Housed in a set of 18th-century almshouses, the Geffrye Museum offers a vivid physical history of the English interior. Displaying original furniture, paintings, textiles and decorative arts, the museum recreates a sequence of typical middle-class living rooms from 1600 to the present. It’s an oddly interesting way to take in domestic history, with any number of intriguing details to catch your eye- from a bell jar of stuffed birds to a particular decorative flourish on a chair. There’s an airy restaurant overlooking the lovely gardens, which include a walled plot for herbs and a chronological series in different historical styles.
This is the current room display. A living room in 1935.
|Venue name:||Geffrye Museum||Contact:|
136 Kingsland Rd
|Opening hours:||Tue-Sun 10am-5pm (Closed Mondays except Bank Holidays)|
|Price:||Free (permanent collection); admission charge applies for some temporary exhibitions|
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This day of fun especially for families will feature free creative workshops for all ages. Do some Africa-inspird biscuit decorating, make badges from Islamic art and plant seeds in a pot to take home with you. Visitors can take part in an Instagram trail...Workshops and classes Sunday October 18 2015 FreeRead more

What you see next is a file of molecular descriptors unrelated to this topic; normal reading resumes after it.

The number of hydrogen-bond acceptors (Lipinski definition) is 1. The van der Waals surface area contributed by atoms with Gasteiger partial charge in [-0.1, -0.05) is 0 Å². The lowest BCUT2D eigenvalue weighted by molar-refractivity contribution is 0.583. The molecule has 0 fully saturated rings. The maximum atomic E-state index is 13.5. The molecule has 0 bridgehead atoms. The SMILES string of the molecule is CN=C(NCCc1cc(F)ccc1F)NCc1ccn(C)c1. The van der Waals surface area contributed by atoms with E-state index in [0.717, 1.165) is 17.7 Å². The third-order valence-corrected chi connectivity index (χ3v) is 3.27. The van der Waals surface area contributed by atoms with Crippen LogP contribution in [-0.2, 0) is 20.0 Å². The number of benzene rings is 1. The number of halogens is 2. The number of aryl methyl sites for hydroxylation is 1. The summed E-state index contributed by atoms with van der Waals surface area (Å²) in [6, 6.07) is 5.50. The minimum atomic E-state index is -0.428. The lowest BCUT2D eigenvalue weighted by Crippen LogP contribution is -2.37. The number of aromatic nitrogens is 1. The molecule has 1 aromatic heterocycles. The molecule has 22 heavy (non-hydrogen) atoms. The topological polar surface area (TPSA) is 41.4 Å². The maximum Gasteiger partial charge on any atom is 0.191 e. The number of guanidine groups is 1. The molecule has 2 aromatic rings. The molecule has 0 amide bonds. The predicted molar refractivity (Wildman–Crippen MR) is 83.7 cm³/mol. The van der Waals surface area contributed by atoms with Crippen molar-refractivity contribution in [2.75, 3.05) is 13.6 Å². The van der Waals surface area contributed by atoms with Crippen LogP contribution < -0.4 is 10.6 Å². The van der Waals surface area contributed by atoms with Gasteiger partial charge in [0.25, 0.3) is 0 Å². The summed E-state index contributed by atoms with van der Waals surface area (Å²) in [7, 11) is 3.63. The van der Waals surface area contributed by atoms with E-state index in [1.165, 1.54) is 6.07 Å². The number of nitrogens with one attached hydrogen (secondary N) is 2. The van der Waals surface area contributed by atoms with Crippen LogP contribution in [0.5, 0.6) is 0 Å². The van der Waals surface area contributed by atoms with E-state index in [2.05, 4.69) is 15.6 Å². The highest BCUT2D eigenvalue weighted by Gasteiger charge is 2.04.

Average User Rating
4.2 / 5
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Love this museum. It's a journey through English social history in the form of a series of rooms furnished in period style, from the 17th to the 20th centuries - a great insight into daily life as well as changing fashions and developing technology. Exhibitions are particularly inspired – like the one dedicated to the West Indian front room a few years back, or the one running at the time of writing, on Victorian homelessness, focusing on life in common lodging houses and workhouses. There are also lovely gardens, including a herb garden, and a light and airy café, plus a reading area with design magazines.
This is a wonderful museum - it's pretty much the nearest you can get to walking through history. Each of the rooms have modern reproductions of the furniture and textiles of the time, so instead of seeing furniture from 100s of years ago as it looks now, you see it as it would have looked then (which is different from how I had imagined) and see rooms how people would have lived in them.